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Phase 2 of the Department of Health and Human Services’ Office for Civil Rights HIPAA compliance audits are now well underway. Late last year, covered entities were selected for desk audits and the first round of audits have now been completed. Now OCR has moved on to auditing business associates of covered entities.
At HIMSS17, OCR’s Deven McGraw explained that the full compliance audits, which were initially penciled in for Q1, 2017, are to be delayed. This gives covered entities more time to prepare.
The phase 2 HIPAA compliance desk audits were more detailed than the first phase of audits conducted in 2011/2012. The desk audits covered a broad range of requirements of the HIPAA Privacy, Security, and Breach Notification Rules, although they only consisted of a documentation check to demonstrate compliance.
The onsite audits will be much more thorough and will look much deeper into organizations’ compliance programs. Not only will covered entities be required to show auditors documentation demonstrating compliance with HIPAA Rules, OCR will be looking for evidence of HIPAA in action.
To help with the audit preparation process, the American Health Information Management Association (AHIMA) has updated its HIPAA audit readiness toolkit. The toolkit can be used by covered entities to assess their compliance efforts and determine whether they have all the necessary documentation, policies, and procedures in place to meet all Health Insurance Portability and Accountability Act requirements.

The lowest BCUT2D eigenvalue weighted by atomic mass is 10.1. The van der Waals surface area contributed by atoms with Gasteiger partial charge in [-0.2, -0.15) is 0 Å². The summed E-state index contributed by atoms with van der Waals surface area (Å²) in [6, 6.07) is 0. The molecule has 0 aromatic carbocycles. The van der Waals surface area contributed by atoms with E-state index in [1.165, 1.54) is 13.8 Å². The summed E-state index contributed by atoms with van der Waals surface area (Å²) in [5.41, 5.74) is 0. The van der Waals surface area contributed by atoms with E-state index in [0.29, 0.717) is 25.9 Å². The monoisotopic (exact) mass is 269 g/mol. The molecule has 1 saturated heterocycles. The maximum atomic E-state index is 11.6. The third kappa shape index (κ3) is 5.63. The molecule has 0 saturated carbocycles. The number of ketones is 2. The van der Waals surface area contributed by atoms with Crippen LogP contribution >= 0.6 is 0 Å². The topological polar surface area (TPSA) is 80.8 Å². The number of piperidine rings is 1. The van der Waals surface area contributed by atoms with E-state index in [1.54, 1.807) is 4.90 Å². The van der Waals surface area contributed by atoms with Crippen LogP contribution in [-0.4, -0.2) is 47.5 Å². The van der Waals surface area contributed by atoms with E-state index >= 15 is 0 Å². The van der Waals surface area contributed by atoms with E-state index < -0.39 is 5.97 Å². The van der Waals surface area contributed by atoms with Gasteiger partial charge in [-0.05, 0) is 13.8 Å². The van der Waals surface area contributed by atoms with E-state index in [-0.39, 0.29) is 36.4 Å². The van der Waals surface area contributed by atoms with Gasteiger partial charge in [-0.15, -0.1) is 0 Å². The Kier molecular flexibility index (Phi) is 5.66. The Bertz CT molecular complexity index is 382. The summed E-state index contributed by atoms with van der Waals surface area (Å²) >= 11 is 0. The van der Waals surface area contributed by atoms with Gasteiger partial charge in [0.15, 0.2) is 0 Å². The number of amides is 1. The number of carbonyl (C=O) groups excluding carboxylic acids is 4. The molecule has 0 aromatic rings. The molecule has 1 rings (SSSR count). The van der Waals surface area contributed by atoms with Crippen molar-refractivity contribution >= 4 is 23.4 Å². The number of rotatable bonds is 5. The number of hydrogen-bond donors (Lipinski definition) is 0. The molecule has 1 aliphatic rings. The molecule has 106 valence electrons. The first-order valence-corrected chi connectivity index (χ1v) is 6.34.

The new toolkit details the legal process of the HIPAA compliance audit program, OCR processes, and now incorporates the updated HIPAA audit protocol used by OCR in the second phase of the compliance audits.
The new toolkit contains HIPAA compliance checklists covering policies, procedures, and documentation that is likely to be requested by Office for Civil Rights auditors, together with a master policy template for the privacy and security rule compliance program.
AHIMA has also included tips and best practices that can be adopted by HIPAA-covered entities and their business associates to help them meet all of their responsibilities along with an HIPAA audit preparation guide.
AHIMA members can access the HIPAA audit readiness toolkit free of charge in the HIM Body of Knowledge section of the AHIMA website or through its web store.
The onsite audits may have been delayed, but covered entities should ensure they are ready for an audit. Even if the audits slip into 2018 as hinted by McGraw, OCR still investigates all breaches of more than 500 records. In the event of a data breach, OCR will require evidence of compliance with HIPAA Rules and heavy fines await organizations found not to have complied with the HIPAA Privacy, Security and Breach Notification Rules.